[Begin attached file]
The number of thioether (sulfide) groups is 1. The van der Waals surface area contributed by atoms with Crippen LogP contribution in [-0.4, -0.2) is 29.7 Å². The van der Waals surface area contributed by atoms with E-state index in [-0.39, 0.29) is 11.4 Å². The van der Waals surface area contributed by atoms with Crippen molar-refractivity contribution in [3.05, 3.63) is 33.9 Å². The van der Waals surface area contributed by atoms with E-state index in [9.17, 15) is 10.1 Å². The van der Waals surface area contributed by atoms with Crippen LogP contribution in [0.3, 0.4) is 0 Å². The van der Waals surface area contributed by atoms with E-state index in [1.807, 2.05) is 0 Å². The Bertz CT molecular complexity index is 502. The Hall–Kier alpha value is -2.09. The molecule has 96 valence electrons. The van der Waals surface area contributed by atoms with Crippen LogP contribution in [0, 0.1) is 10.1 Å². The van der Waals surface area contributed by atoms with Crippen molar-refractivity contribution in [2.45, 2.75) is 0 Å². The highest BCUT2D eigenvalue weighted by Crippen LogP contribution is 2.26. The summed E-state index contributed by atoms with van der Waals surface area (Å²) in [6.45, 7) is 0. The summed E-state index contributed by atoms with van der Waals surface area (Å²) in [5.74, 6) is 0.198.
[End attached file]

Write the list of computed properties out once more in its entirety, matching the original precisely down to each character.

The number of thioether (sulfide) groups is 1. The van der Waals surface area contributed by atoms with Crippen LogP contribution in [-0.4, -0.2) is 29.7 Å². The van der Waals surface area contributed by atoms with E-state index in [-0.39, 0.29) is 11.4 Å². The van der Waals surface area contributed by atoms with Crippen molar-refractivity contribution in [3.05, 3.63) is 33.9 Å². The van der Waals surface area contributed by atoms with E-state index in [9.17, 15) is 10.1 Å². The van der Waals surface area contributed by atoms with Crippen LogP contribution in [0.3, 0.4) is 0 Å². The van der Waals surface area contributed by atoms with E-state index in [1.807, 2.05) is 0 Å². The Bertz CT molecular complexity index is 502. The Hall–Kier alpha value is -2.09. The molecule has 96 valence electrons. The van der Waals surface area contributed by atoms with Crippen LogP contribution in [0, 0.1) is 10.1 Å². The van der Waals surface area contributed by atoms with Crippen molar-refractivity contribution in [2.45, 2.75) is 0 Å². The highest BCUT2D eigenvalue weighted by Crippen LogP contribution is 2.26. The summed E-state index contributed by atoms with van der Waals surface area (Å²) in [6.45, 7) is 0. The summed E-state index contributed by atoms with van der Waals surface area (Å²) in [5.74, 6) is 0.198.